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The filter feeding ciliates Colpidium striatum and Tetrahymena pyriformis display selective feeding in the presence of mixed, equally-sized, bacterial prey

Research output: Contribution to Journal/MagazineJournal articlepeer-review

<mark>Journal publication date</mark>10/2010
Issue number4
Number of pages12
Pages (from-to)577-588
Publication StatusPublished
<mark>Original language</mark>English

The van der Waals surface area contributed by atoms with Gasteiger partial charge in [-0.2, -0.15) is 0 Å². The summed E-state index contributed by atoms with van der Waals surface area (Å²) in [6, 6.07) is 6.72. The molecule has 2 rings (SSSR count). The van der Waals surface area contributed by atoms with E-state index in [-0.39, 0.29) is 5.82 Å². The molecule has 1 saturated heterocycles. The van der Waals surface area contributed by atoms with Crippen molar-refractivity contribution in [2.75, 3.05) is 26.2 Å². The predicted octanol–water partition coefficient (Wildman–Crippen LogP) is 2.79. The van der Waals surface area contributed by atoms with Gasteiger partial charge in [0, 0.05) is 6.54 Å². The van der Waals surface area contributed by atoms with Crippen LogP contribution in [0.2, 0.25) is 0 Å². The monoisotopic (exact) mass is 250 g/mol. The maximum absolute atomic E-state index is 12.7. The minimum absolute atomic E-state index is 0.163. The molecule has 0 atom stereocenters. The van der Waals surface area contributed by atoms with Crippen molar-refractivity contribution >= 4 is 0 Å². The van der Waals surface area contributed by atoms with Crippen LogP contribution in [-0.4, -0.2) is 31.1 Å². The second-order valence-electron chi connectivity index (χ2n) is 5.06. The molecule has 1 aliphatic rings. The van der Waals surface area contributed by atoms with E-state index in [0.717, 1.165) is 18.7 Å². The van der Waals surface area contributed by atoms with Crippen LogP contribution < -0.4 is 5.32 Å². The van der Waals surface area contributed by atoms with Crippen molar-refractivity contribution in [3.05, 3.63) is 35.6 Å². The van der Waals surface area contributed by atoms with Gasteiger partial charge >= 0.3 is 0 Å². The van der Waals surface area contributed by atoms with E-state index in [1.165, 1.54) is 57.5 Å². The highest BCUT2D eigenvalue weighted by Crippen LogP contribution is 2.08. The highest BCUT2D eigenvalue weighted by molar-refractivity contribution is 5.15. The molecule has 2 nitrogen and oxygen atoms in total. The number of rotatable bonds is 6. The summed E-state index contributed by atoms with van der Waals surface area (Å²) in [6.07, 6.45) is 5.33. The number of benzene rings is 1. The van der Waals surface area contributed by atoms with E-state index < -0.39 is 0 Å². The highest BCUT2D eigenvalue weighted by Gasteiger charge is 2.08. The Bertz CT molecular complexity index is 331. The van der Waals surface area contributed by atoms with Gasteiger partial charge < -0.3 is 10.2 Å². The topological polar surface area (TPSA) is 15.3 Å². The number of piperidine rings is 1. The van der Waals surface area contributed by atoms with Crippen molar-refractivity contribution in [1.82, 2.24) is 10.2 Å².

This study examined whether two ciliates could discriminate between equally-sized bacterial prey in mixture and if so, how selectivity might benefit the ciliate population. Live Klebsiella aerogenes, K. ozaenae and Escherichia coli, expressing different coloured fluorescent proteins, were cultured in such a way as to provide populations containing equally-sized cells (to prevent size-selective grazing taking place) and these prey were fed to each ciliate in 50:50 mixtures. Colpidium striatum selected K. aerogenes over K. ozaenae which itself was selected over E. coli. Tetrahymena pyriformis showed no selectivity between K. aerogenes and E. coli but K. aerogenes was selected over K. ozaenae while E. coli was not. This apparent selection of K. aerogenes over K. ozaenae was sustained in ciliate populations with different feeding histories and when K. aerogenes comprised only 20% of the prey mixture, suggesting possible optimal foraging behaviour. The metabolic benefits for selecting K. aerogenes were identified as possibly being an increase in cell biovolume and yield for C. striatum and T. pyriformis, respectively. The mechanism by which these ciliates selected specific bacterial cells in mixture is currently unknown but the use of live fluorescent bacteria, in prey mixtures, offers an exciting avenue for further investigation of selective feeding by protozoa.